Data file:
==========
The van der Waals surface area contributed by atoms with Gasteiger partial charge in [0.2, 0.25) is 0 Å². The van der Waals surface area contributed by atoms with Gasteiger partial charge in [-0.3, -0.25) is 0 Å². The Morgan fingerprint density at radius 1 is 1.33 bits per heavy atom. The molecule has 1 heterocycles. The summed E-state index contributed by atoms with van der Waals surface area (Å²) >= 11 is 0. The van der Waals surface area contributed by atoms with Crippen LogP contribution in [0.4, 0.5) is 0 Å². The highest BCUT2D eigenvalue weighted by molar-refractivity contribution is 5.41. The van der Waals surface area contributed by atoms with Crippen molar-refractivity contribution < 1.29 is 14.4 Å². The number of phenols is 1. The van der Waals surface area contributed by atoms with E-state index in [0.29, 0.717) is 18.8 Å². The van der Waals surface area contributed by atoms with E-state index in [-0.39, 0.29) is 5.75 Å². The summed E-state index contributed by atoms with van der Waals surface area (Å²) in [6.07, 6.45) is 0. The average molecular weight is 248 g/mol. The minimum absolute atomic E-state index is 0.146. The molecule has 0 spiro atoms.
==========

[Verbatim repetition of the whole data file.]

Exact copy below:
The van der Waals surface area contributed by atoms with Gasteiger partial charge in [0.2, 0.25) is 0 Å². The van der Waals surface area contributed by atoms with Gasteiger partial charge in [-0.3, -0.25) is 0 Å². The Morgan fingerprint density at radius 1 is 1.33 bits per heavy atom. The molecule has 1 heterocycles. The summed E-state index contributed by atoms with van der Waals surface area (Å²) >= 11 is 0. The van der Waals surface area contributed by atoms with Crippen LogP contribution in [0.4, 0.5) is 0 Å². The highest BCUT2D eigenvalue weighted by molar-refractivity contribution is 5.41. The van der Waals surface area contributed by atoms with Crippen molar-refractivity contribution < 1.29 is 14.4 Å². The number of phenols is 1. The van der Waals surface area contributed by atoms with E-state index in [0.29, 0.717) is 18.8 Å². The van der Waals surface area contributed by atoms with E-state index in [-0.39, 0.29) is 5.75 Å². The summed E-state index contributed by atoms with van der Waals surface area (Å²) in [6.07, 6.45) is 0. The average molecular weight is 248 g/mol. The minimum absolute atomic E-state index is 0.146. The molecule has 0 spiro atoms.